Moving To and Living in Williamson County, TN

Moving To and Living In Williamson County, TN

Williamson County is a beautiful community which is located in the state of Tennessee. Encompassing a number of cities and towns, Williamson County is part of the Nashville-Davidson-Murfreesboro-Franklin Metropolitan Statistical Area.

As of 2019, there are just over 238,000 residents who call Williamson County home, which is a considerable jump from the 2010 census, which recorded roughly 183,000. Named for American politician Hugh Williamson, Williamson County is a thriving and diverse community that offers an exceptional quality of life.

Ideally located near Nashville, residents of Williamson County are able to enjoy the best of both worlds, a fast-paced, exciting big city and quiet and peaceful small-town atmospheres. Depending on which area of Williamson County residents choose to reside in, some travel routes into Nashville are quick and easy, making the area perfect for commuters.

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What is the History of Williamson County?

Created by the Tennessee General Assembly in 1799, Williamson County was once a portion of Davidson County. The area was initially inhabited by at least five Native American bands including tribes of Cherokee, Choctaw, Creek, Shawnee and Chickasaw.

In 1800, Franklin, the county seat, was laid out by Abram Murray, who used a portion of land he was granted by Major Anthony Sharp. The entire area was named after Dr. Hugh Williamson of North Carolina.

The Civil War greatly affected the Williamson County area as there were three battles fought on its grounds - Battle of Brentwood, Battle of Thompson’s Station and Battle of Franklin. Sadly, the Battle of Franklin resulted in many casualties who were buried in the McGavock Confederate Cemetery, which is the largest private Confederate cemetery in the country.

Heavily focused on farming, the country rebuilt after the end of the Civil War. Over the years’ growth was steady; however, with the completion of the Interstate Highway System, there was a rapid expansion in Nashville and surrounding areas. It wasn’t until the end of the 20th century that development really took off and the area saw some city’s populations double in a matter of 10 years.

What is Real Estate Like in Williamson County?

Throughout these cities are a vast amount of real estate opportunities which range from newly developed condominiums, spacious townhomes, large single-family homes and sprawling estate properties. Real estate in Williamson County encompasses just about every style and size imaginable.

Depending on which area of Williamson County one considers will heavily affect the prices for real estate. For example, Brentwood is a popular city with a median list price of roughly $990K whereas Spring Hill has a considerably lower median, approximately $360K.

Cities and Towns in Williamson County

There are six incorporated places that make up Williamson County and include Brentwood, Fairview, Franklin, Nolensville, Spring Hill and Thompson’s Station.


There are roughly 42,000 residents who live in Brentwood, Tennessee which is located in the northern portion of the county. The city is only 15 to 20 minutes from downtown Nashville and is often considered a suburb.

Brentwood is an affluent city, home to many celebrities, musicians and politicians alike. Residents have access to excellent schools, top-tier amenities and a handful of recreational opportunities.

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Fairview is a small, incorporated area in Williamson County, home to just under 8,000 residents. There are a handful of communities which are dotted around Fairview which are often added to the population, which would bring it up to around 11,000.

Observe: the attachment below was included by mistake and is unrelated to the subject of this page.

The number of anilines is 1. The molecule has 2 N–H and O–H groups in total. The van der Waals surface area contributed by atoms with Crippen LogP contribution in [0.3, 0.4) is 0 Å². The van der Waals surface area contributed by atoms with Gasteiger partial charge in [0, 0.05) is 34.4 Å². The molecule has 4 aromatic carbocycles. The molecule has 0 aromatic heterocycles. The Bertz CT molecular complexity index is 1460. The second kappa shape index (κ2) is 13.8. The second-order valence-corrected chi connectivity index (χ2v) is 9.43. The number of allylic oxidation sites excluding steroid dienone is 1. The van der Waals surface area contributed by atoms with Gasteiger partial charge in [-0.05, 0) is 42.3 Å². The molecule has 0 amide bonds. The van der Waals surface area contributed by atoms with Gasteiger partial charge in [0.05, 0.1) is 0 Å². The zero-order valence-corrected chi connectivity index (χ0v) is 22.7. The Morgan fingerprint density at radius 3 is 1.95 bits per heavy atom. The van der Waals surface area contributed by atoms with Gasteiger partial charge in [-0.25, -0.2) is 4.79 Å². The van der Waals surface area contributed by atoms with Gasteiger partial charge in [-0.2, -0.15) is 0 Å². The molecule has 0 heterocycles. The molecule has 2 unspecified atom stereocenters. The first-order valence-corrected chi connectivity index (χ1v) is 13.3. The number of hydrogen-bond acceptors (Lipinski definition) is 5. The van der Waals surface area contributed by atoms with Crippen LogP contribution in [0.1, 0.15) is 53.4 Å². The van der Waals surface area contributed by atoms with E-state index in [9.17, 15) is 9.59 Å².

Residents of Fairview enjoy a friendly, tight-knit atmosphere. Plenty of amenities and outdoor recreation opportunities make the town a great location for buyers of all walks of life. Fairview is home to Bowie Nature Park which is an expansive, 722-acre park - the largest city-managed park in the state of Tennessee.

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Franklin is the county seat of Williamson County as well as a popular city in the area. There are about 78,000 residents who live in Franklin and enjoy a wide range of exceptional amenities, parks, recreational areas and more.

Steeped in history, Franklin is home to a charming historic downtown district which is dotted with unique shops, one-of-a-kind boutiques, family-owned restaurants and historical buildings.

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Established in 1797, Nolensville is home to about 8,300 people. Straddling the aptly named Nolensville Road, the town falls to the east of Franklin and is roughly half an hour from Nashville, Tennessee.

Residents are attracted to Nolensville for its idyllic setting. A blend of rural living which is set ideally close to big city amenities makes Nolensville a perfectly balanced community.

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Spring Hill:

Spring Hill is a charming town in Williamson County with a population of nearly 44,000. Only about 35 minutes from downtown Nashville, Spring Hill is an ideal community for commuters and those who enjoy taking advantage of the big city.

Filled with lovely neighborhoods, scenic parks, well-rated schools and friendly residents, Spring Hill is a great community for those who wish to enjoy a slower-paced lifestyle without giving up access to all the big city amenities nearby.

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Thompson’s Station:

Located halfway between Franklin and Spring Hill, Thompson’s Station is a small, rural community of about 6,500 residents. Only 30 miles or so from Nashville, Thompson’s Station residents enjoy quick and easy access to the exciting city.

Excellent schools, friendly neighbors, plenty of community events and beautiful natural surroundings make Thompson’s Station an idyllic place for many buyers. Affordable real estate and great location are also attractive features of the town.

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What is There To Do in Williamson County?

Williamson County is home to endless things to see and do regardless of age or interests. The various cities and towns which make up the county all offer a variety of activities and events. From annual gatherings to special occasions, Williamson County is routinely abuzz with things for the whole family to do.

There are numerous recreational facilities which are dotted throughout Williamson County that are home to a variety of amenities. Gymnasiums, fitness centers, classes and programs are available for residents and visitors to take advantage of.